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I thought Bank of America was doing anything and everything they could to get borrowers out of the "toxic" pay option ARM? Have you spoken to them directly? I've heard of at least half a dozen cases where those loans were modified at no cost and in some cases principal reductions done concurrently. Just one call might not do it, you may have to get a supervisor. More than one of the examples I have seen actually got an attorney involved and the loan was changed out into a fixed very quickly. 
  • July 09 2013
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You need to look at your loan agreement to determine when the recast events occur.    Often this will be every 5 years, or it could be when the loan to value reaches a certain percentage of the initial loan amount.

For many Pay Option loans, when the recast occurs the minimum payment options are removed and you then must make principal and interest payments for the duration of the loan.   This can be dangerous when the loan index begins to rise.   MTA has been a wonderful index to be attached to on adjustable loans for several years now.

You might want to also involve a financial planner who could help you analyze the impact of using your reserves to buy into a fixed rate well above your current rate, compared to using the capital to generate returns that can be used to pay your monthly interest charged plus ideally some principal.

In the end it will come down to your comfort level of including uncertainty in your future, and this decision begins by knowing all components of your existing loan.
  • July 09 2013
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Profile picture for daveskow
another good reason to refinance is that  after  8 years  you are still trying to understand how the loan you have works ....refinance it

what payment option have you been making ?  the minimum one that  creates the balance to increase ?  the interest only payment  which  keeps payment unchanged  or an amortizing  payment ?

  • July 09 2013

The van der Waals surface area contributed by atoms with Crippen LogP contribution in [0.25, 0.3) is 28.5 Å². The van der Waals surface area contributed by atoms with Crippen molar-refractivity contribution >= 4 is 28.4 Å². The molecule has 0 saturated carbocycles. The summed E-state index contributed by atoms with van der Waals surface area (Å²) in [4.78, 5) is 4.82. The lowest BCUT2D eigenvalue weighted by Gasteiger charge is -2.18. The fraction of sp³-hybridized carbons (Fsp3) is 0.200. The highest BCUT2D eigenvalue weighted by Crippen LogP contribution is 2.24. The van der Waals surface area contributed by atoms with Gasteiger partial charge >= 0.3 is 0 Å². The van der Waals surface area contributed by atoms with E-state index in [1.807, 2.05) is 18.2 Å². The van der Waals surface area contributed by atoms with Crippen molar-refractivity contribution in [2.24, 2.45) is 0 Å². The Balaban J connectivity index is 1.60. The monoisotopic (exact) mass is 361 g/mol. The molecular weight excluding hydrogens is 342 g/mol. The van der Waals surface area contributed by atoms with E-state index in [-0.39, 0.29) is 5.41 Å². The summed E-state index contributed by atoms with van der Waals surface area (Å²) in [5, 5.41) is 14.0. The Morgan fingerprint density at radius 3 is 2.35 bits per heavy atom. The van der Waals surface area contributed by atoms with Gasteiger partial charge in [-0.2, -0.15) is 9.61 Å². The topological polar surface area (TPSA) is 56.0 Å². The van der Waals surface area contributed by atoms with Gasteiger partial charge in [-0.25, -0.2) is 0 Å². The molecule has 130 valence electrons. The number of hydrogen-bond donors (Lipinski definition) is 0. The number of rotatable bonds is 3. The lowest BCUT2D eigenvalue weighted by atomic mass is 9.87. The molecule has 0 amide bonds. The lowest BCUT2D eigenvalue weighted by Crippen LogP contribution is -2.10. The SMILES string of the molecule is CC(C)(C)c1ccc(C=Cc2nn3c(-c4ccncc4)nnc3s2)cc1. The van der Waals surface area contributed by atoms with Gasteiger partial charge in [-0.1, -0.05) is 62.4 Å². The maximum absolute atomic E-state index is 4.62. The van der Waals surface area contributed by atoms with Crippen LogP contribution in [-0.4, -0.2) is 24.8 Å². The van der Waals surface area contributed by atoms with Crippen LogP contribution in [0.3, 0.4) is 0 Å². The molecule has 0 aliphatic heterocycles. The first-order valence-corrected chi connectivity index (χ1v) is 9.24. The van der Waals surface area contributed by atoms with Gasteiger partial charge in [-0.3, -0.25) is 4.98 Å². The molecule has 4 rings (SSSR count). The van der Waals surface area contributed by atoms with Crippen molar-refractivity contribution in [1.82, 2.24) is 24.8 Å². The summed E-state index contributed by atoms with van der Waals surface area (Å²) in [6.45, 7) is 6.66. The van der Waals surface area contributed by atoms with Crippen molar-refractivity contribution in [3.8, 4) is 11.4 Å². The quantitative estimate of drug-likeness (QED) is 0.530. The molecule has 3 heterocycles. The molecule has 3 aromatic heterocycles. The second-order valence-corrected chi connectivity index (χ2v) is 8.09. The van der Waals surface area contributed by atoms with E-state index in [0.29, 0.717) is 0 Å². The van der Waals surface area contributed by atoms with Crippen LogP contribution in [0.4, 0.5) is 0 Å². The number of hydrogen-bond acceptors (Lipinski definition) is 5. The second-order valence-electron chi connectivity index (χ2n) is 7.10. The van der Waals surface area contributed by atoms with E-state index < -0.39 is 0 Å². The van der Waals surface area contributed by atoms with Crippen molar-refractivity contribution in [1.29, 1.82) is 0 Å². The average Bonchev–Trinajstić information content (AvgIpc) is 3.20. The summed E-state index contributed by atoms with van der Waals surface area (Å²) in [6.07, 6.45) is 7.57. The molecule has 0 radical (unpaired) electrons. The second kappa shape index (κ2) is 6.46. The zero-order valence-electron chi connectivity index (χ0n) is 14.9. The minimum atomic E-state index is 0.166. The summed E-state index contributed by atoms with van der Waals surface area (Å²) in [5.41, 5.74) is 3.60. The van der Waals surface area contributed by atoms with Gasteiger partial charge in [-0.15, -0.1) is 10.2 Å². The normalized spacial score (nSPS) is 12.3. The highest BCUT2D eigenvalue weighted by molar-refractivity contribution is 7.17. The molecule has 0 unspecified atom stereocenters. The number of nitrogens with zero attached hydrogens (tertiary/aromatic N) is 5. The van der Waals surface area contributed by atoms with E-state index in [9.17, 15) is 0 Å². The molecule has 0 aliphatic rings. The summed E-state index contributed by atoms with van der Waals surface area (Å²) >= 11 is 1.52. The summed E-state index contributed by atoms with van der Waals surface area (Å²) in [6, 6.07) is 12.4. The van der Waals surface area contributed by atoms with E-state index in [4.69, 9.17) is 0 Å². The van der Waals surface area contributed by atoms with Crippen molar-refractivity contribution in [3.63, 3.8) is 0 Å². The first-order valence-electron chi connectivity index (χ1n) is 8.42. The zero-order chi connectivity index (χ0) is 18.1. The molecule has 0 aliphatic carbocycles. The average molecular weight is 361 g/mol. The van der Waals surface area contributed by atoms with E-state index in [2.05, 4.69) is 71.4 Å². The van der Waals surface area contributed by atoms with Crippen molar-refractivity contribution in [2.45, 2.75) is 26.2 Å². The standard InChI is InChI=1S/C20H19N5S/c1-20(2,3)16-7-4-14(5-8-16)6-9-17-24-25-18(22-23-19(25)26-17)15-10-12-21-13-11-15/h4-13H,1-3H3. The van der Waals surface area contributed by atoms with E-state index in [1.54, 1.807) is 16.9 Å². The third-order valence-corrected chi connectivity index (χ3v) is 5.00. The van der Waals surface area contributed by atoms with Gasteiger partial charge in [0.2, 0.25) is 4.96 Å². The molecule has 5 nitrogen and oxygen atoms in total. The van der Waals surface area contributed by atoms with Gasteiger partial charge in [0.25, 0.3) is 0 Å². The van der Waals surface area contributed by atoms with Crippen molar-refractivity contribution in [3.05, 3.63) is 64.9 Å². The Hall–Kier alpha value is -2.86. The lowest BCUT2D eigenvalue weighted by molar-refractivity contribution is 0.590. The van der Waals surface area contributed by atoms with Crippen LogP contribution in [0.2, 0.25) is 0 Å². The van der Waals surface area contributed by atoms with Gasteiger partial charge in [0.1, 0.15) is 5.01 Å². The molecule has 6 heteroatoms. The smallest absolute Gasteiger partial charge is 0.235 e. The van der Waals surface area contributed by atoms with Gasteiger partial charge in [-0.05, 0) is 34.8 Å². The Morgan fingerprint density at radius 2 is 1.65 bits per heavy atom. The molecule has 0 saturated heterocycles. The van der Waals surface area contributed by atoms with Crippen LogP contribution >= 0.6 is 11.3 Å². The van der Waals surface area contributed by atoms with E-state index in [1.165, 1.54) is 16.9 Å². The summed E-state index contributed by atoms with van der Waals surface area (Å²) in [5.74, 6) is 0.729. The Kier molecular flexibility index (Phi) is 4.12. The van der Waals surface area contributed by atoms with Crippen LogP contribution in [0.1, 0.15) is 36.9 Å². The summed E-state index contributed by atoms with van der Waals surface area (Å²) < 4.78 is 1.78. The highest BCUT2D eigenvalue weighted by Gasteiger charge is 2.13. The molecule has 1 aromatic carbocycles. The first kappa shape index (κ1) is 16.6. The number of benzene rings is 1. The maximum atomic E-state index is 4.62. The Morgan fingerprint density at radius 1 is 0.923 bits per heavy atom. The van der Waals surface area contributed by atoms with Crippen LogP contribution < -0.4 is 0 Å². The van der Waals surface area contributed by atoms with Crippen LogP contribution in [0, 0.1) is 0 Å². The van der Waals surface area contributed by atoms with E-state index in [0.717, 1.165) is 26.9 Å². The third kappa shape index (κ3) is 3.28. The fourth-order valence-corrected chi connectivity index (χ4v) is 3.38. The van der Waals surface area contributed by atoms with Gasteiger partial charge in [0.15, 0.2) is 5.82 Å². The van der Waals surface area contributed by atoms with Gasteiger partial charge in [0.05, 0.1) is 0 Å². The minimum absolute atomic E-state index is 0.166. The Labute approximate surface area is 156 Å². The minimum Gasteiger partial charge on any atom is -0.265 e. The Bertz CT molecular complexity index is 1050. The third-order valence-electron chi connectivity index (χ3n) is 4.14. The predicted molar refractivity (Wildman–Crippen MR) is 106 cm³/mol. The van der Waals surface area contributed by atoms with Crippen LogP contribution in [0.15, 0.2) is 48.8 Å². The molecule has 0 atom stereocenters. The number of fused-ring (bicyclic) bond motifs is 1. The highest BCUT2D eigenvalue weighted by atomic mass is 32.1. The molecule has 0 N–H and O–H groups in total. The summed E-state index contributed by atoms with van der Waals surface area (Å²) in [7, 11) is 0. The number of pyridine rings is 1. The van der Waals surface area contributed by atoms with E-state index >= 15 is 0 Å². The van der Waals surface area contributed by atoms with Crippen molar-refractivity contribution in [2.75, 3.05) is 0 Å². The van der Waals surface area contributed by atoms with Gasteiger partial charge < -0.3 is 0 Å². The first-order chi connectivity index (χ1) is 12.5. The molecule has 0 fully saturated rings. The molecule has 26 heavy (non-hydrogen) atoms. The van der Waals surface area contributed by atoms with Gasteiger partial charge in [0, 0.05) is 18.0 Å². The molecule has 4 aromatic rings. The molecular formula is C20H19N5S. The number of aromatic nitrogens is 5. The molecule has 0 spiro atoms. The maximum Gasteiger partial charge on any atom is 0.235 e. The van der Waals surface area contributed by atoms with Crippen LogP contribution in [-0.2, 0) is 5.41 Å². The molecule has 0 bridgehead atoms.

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I think you answered your own question when you said you plan to keep it forever and your ARM is going to go up. So the question is how much will it cost to refi the house. Your rate is probably somehow based off the prime interest rate and why it is so low and has been that way for several years. In the near future (next year at the earliest) they may start raising the prime and that loan rate will go up. I doubt it will go up very fast, but up is where it will go in the next couple years. I think many feel the rates now are inflated and unless something major happens they will go down in the 4th quarter of this year before going up again next year sometime. I would look into doing the refi in the fall or winter when the rates drops to under 4 and sleep well for the next 10-20 years with an incredible rate.

That's my guess

tim
  • July 09 2013
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There are ways to manage the mortgage insurance so that you are not paying it on a monthly basis.  Yes the rate is higher but you could conceivably refinance at 95% of the value of your home and keep some of that cash in your pocket.  Right now paying 3% is great but like you said, it will not last forever.  Where are you located.  Important that you talk to a mortgage professional who can put everything down on paper for you to review.
  • July 09 2013